Soomo Learning, Founder and Course Designer
Soomo Learning, Development Editor
In this case-study, we use learning analytics to identify a potential problem in instructional design and to evaluate the impact of a fix. For a key assignment in a Sociology course, learning analytics revealed that an unusual number of students were not clicking to open the assigned article. A half-dozen questions were presented which students would need the article to answer and points were given for completing the questions. However, because the questions were being used as low-stakes formative assessment, students were permitted to reset the questions and answer repeatedly. About a third of the students who answered the questions, did so without ever clicking to open the article, evidently by answering the questions repeatedly until they were all correct. So median scores for both those who read and those who didn’t was very high. The course designers theorized that this group of students believed it would be easier to answer the questions repeatedly until they were all correct than to actually read the article.
Our strategy to address this was to increase the number of questions and the difficulty of questions so that more students would believe it easier to read the article than to “”game”” the system with frequent resets. However, we wanted to make sure our intervention did not make the questions so difficult that engaged students saw substantially lower scores. Nor did we want the assignment to become so daunting that participation rates fell.
After deploying the new strategy, learning analytics enabled us to:
– know that this intervention resulted in 50% fewer non-readers.
– validate our understanding of the underlying problem
– evaluate the impact of this change on overall participation
– consider the impact of this change on already-engaged students.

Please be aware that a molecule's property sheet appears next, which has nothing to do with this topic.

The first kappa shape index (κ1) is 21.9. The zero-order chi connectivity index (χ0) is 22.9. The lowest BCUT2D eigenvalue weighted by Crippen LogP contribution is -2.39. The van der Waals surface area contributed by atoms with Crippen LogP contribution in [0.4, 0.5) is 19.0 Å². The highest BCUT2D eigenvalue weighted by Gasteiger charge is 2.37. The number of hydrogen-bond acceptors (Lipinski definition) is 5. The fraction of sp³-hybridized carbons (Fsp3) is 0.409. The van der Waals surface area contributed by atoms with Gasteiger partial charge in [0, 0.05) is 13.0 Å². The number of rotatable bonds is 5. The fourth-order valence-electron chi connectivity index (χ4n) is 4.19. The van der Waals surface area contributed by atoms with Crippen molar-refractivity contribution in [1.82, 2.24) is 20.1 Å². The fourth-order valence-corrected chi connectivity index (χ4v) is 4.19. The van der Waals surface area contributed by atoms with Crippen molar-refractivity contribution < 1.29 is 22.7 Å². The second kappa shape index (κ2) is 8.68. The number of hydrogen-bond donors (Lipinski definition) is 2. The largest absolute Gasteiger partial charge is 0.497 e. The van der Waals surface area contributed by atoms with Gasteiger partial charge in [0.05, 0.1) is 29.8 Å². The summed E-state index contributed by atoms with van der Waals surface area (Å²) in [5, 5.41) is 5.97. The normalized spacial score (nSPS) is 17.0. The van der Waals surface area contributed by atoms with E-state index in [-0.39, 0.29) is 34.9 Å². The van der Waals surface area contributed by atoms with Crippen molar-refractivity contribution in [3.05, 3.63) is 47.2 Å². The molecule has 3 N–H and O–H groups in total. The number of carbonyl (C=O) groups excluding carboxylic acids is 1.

– devise additional steps to further increase student reading and completion
This project also contributed to our ongoing effort to understand how to present data to faculty with sufficient clarity to allow them to enter into data-based discussions of activity trends, likely causes, potential solutions, and results.
This very specific finding is offered primarily as a case-study in the use of learning analytics to 1) find instructional problems and 2) assess the impact of changes to instructional strategy. This process can be generalized to any kind of instruction producing learning analytics.
David has been designing instruction and measuring the results since 1994. Past presentations on learning analytics include papers and panels at the annual conferences of the Online Learning Consortium (2011), SEEDS (2015), Educational Data Mining (2015 and 2016), and SXSW (2016) among many others.
Patrick has a background in STEM education and, more specifically, Chemistry. His research interests include a recent study on the effects of presentation modality and structural representation on cognitive load in undergraduate students. He has presented at the national meeting of the American Chemical Society (2015) and been published in the “Journal of Chemical Education” (2017).